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Tuesday, March 12th, 2019
EComp Paul Rose PGSwdB
30 July 1948 – 25 February 2019
by lifelong friend
EComp Stephen M Blank MEGS (Cheshire)
When Column Lodge was re-dedicated 28 years ago who would have thought that we’d be writing a eulogy about our very dear departed friend Paul Rose. He was of course one of the five originals of Column Lodge, one of the five who with the support and backing of Geoffrey Ross, the APGM at the time, set about re-dedicating this lodge together with 14 joining members making it one of the leading lodges in the Province. Researching background for this eulogy we discovered much more of Paul Rose than we originally knew.
The thing about Paul was he was sardonic, could be sarcastic and did not suffer fools gladly. If you did not take the trouble to get to know him, you might feel that he did not really care very much about anything – and certainly he could always find the funny side of most things.
All of us here are involved in the voluntary sector and I dare say many have significant achievements in one or two areas. It seems that Paul achieved something significant in every area in which he was involved.
He was Recorder of the Old Mancunians dinner committee for many years and instrumental in making a huge success of the 500th anniversary dinner back in 2015 where nearly a thousand Old Mancunians attended and dined at The Point, Old Trafford cricket ground. He was instrumental in gaining an award for Halliwell Landau for its pro bono work and himself was awarded a LawWorks fellowship and an honorary lectureship from the University of Manchester at the School of Law.
For twenty-four consecutive years he held a senior position in Manchester and East Lancashire Freemasonry including eight years as APGM and Hall Chairman followed by six years as chairman of the ELMC. During that time, he turned Old Mancunians lodge 3140 into the first Universities Scheme lodge in East Lancs and had the foresight to start the project which led to the redevelopment of Manchester Hall – and in both those activities he faced opposition at the start from other Freemasons. He had nothing but outstanding support from the present PGM and his Deputies.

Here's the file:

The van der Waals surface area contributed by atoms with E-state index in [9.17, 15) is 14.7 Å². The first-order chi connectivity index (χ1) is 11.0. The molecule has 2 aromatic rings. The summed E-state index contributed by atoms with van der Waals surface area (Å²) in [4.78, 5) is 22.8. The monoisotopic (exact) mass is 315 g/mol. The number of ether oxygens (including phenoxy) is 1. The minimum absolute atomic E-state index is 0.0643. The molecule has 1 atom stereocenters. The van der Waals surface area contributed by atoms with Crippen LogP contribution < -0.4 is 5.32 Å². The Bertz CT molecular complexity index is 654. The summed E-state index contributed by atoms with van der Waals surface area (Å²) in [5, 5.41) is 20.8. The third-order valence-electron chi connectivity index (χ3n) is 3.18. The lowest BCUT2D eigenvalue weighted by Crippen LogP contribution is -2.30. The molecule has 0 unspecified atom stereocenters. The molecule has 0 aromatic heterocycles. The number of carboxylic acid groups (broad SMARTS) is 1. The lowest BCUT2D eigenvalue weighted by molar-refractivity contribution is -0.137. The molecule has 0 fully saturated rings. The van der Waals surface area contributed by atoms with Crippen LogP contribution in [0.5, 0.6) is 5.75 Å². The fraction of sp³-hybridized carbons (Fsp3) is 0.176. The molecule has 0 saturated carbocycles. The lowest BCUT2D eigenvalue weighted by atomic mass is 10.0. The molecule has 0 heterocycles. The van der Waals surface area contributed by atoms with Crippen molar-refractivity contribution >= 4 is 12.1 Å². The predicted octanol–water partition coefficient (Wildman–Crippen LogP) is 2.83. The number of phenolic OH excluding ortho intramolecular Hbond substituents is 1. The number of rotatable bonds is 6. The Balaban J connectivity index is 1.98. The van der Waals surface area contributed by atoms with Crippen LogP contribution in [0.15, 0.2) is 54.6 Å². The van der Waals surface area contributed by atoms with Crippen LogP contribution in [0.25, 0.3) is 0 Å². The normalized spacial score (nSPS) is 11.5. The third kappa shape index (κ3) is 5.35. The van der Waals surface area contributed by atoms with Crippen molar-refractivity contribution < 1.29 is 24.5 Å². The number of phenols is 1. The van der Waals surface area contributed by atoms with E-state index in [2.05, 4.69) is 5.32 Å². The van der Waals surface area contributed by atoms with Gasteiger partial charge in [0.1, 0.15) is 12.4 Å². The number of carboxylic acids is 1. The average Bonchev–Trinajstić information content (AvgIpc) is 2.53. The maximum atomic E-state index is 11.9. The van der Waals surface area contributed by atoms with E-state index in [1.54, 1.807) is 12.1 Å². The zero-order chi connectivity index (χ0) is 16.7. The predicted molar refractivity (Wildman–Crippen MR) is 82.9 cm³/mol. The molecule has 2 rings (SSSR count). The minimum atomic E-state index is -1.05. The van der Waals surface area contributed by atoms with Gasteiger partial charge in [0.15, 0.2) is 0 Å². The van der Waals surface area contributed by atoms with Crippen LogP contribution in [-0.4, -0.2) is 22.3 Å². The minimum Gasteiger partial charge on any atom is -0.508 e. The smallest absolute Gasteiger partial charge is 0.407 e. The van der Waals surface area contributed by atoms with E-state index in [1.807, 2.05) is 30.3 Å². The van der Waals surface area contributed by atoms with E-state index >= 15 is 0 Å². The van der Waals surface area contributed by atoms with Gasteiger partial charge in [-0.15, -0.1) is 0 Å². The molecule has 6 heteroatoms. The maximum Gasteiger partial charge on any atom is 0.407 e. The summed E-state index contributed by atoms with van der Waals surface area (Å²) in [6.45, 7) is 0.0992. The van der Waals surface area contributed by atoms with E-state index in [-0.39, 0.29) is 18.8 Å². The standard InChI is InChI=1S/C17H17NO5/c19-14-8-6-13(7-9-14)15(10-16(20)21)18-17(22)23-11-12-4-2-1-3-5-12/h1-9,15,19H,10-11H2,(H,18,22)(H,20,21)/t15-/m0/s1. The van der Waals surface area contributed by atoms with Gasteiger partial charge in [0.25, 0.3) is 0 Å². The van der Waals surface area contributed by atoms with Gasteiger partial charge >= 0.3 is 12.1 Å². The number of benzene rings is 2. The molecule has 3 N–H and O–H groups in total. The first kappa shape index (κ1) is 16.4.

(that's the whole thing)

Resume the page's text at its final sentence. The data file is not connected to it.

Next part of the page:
Let us not forget that while achieving all of the above he was also a hard-working professional lawyer and a totally committed family man. All of the above will have accounted for at least thirty hours each day – on top of which he supported Manchester City and played golf. He was one of the very few City fans with whom a United fan could actually have a sensible discussion about football.
Back in October Paul had received the first diagnosis. Many of us knew from that moment that it was only going to end one way; the only question being how long it would take.
We saw him regularly during his illness both at the Christie and at home. He was mentally alert the whole time, concentrating on making sure that everything he was involved in – which as you have heard is quite a lot – would be left in the best possible shape including of course the Royal Arch where he had been an inspirational leader for just over three years.
The Wednesday before he died, he phoned Martin Roche, who is to be his successor as DGS, and told him he was going into an End-of-life Centre. This left Martin in tears while Paul calmly went on talking about the future of the Royal Arch, something he continued to do on the Saturday before he died when Martin visited him at the Belong Morris Feinmann centre.
Here are a few ‘Paul-isms’ from his last months.
On one of the first visits after he was diagnosed, he said “statistically I guess this was pretty likely to happen to one of us around now; unfortunately, now it has turned out to be me, that is not much comfort”.